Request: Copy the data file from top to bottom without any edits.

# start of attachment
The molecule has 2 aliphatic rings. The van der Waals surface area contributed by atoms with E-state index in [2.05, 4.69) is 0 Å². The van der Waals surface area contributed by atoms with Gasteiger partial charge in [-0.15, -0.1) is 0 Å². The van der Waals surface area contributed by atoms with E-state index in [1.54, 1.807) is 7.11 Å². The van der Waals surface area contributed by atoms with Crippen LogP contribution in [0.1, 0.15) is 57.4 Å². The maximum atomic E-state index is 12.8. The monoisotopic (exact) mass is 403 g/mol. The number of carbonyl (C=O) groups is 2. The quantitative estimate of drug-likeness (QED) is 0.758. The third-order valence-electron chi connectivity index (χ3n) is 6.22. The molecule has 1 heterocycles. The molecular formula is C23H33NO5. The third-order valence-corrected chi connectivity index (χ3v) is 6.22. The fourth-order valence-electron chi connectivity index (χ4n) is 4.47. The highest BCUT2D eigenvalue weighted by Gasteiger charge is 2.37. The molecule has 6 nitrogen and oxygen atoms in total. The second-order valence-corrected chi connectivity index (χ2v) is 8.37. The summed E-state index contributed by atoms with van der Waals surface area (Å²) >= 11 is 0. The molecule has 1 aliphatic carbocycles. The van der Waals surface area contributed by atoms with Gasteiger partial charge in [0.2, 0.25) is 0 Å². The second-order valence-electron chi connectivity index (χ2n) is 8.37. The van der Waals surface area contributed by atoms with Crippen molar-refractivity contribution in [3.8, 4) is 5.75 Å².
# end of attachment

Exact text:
The molecule has 2 aliphatic rings. The van der Waals surface area contributed by atoms with E-state index in [2.05, 4.69) is 0 Å². The van der Waals surface area contributed by atoms with Gasteiger partial charge in [-0.15, -0.1) is 0 Å². The van der Waals surface area contributed by atoms with E-state index in [1.54, 1.807) is 7.11 Å². The van der Waals surface area contributed by atoms with Crippen LogP contribution in [0.1, 0.15) is 57.4 Å². The maximum atomic E-state index is 12.8. The monoisotopic (exact) mass is 403 g/mol. The number of carbonyl (C=O) groups is 2. The quantitative estimate of drug-likeness (QED) is 0.758. The third-order valence-electron chi connectivity index (χ3n) is 6.22. The molecule has 1 heterocycles. The molecular formula is C23H33NO5. The third-order valence-corrected chi connectivity index (χ3v) is 6.22. The fourth-order valence-electron chi connectivity index (χ4n) is 4.47. The highest BCUT2D eigenvalue weighted by Gasteiger charge is 2.37. The molecule has 6 nitrogen and oxygen atoms in total. The second-order valence-corrected chi connectivity index (χ2v) is 8.37. The summed E-state index contributed by atoms with van der Waals surface area (Å²) >= 11 is 0. The molecule has 1 aliphatic carbocycles. The van der Waals surface area contributed by atoms with Gasteiger partial charge in [0.2, 0.25) is 0 Å². The second-order valence-electron chi connectivity index (χ2n) is 8.37. The van der Waals surface area contributed by atoms with Crippen molar-refractivity contribution in [3.8, 4) is 5.75 Å².